Why did crypto fail as a culture in Developing countries?


Cryptocurrency and Blockchain are hot topics in the media, but the question remains: why did cryptocurrency fail to capture the imagination of developing countries? The answer lies in its culture. Cryptocurrency is for the rich, not for everyone. You are lucky if you have a Bitcoin crypto exchange because it has a lot of benefits.

Lack of understanding of Blockchain & Cryptocurrency

Let’s start with the history of Blockchain, a technology that allows people to send money without needing a third party. This is revolutionary as it means you can control your assets and do business directly with other individuals on the network.

Blockchain was invented by Satoshi Nakamoto in 2008. Still, it didn’t catch on until 2016, when Bitcoin became popular worldwide because it offered an alternative way to store value without relying on banks or governments. Cryptocurrency also uses blockchain technology, but unlike Bitcoin (BTC), Ethereum (ETH), etc., cryptocurrency has no real value outside its usefulness as a medium of exchange online – meaning none! So why would people want their money invested in something that isn’t backed by anything? It makes no sense unless you think about what kind of future this could bring us down from here on out…

Lack of adoption by governments

Governments are slow to adopt new technologies.

Governments have been slow to embrace cryptocurrencies and blockchain technology, even though they can be a great way to improve the transparency of government operations and reduce corruption. For example, some countries have banned ICOs (initial coin offerings) because they don’t want people investing in projects that might be fraudulent or illegal.

Some regulations make it difficult for businesses or individuals who want to use cryptocurrency services outside their own country but still pay taxes on profits generated from those transactions via regular banking channels—even if those profits were made inside another country!

Developing countries’ digital infrastructure is lagging behind.

The digital infrastructure in developing countries is not up to the mark in terms of speed and bandwidth. This can be attributed to several factors, including:

  • Limited access to high-speed internet (the average rate for fixed-line broadband in India was around 2 Mbps in 2017)
  • High costs involved with obtaining access to broadband networks that offer speeds higher than 100 Mbps

The lack of competition in the broadband market is another factor that leads to poor internet speeds. In many developing countries, only a handful of providers offer internet access at high speeds. This is because many providers operate as monopolies or duopolies, limiting consumer choice and increasing prices.

Crypto is not appropriate for everyone.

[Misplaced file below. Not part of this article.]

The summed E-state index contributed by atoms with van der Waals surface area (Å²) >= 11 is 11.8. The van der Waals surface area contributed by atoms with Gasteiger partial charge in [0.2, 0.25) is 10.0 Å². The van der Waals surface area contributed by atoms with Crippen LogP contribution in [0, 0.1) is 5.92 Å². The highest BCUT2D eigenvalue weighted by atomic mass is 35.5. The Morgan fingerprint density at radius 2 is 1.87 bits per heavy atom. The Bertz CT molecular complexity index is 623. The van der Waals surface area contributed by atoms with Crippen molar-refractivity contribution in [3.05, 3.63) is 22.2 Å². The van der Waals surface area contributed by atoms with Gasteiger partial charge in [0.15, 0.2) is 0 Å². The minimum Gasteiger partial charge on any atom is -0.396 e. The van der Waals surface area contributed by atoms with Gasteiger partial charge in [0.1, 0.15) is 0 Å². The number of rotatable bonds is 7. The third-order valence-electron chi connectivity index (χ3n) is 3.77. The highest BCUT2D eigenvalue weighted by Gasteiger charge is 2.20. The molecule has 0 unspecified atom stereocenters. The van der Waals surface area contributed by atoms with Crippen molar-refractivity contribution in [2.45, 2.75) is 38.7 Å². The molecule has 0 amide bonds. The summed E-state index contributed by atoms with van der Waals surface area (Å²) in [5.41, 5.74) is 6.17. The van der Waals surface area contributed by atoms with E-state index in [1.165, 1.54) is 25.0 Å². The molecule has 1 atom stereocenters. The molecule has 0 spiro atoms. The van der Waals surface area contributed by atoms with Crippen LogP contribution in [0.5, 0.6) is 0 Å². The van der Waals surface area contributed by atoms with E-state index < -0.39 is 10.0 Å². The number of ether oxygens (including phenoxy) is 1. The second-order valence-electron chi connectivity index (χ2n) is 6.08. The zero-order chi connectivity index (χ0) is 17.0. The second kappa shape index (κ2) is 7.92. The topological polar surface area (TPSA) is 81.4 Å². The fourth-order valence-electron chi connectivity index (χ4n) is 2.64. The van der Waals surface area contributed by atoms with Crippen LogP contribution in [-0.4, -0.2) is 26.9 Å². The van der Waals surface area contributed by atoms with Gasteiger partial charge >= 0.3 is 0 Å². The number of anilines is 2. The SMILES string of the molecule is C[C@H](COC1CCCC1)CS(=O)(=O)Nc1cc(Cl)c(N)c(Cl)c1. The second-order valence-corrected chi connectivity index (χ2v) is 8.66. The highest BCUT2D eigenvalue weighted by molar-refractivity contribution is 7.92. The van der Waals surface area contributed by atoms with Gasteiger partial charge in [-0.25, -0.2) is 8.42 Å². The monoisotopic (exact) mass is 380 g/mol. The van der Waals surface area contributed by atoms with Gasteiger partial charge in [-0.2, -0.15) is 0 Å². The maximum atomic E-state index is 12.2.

Many do not want to be involved with cryptocurrency. The main reason is that it’s not appropriate for everyone and should only be used by those who understand the risks involved. This can include investors, online gamblers, and people who want to avoid government regulation.

Investment opportunities in crypto are limited at best, and there are no guarantees that you’ll make money when you invest in cryptocurrencies; even if you have a good idea of what coins will rise or fall in value over time, there’s still no guarantee that they’ll increase rather than decrease in value over time (this happens all the time). Even though some countries have started accepting cryptos as legal tender—which means they’re accepted as payment by law—most governments don’t recognize any virtual currency outside of FIAT currencies (the US Dollar). Therefore, if your country isn’t willing yet,, why would it ever want anything else?

Developing countries need more time to adopt the cryptocurrency culture.

The cryptocurrency culture has not yet reached the developing world. This is because cryptocurrency is a very new technology, and it will take some time for people in developing countries to understand it.

The main problem with crypto adoption in developing nations is that there are few places where you can buy or spend bitcoin or other cryptocurrencies. In addition, most countries do not have banks where users can deposit their money into an account, so they can use it as payment for goods or services online (i.e., shopping). These two factors make cryptocurrencies less useful for people living in these regions than they would be if they had access to traditional payment systems such as debit cards or credit cards, with which you could make purchases using cash instead of having to pay in installments over time which makes it more expensive overall because your spending habits tend toward frequent small amounts rather than large ones (meaning less money spent overall).


Even though there has been progressing in Africa and other developing nations, a lack of knowledge about cryptocurrencies and restricted access to digital infrastructure continue to hinder these regions’ economic development. However, this trend is gradually changing as more individuals become aware of what cryptocurrency can do for them.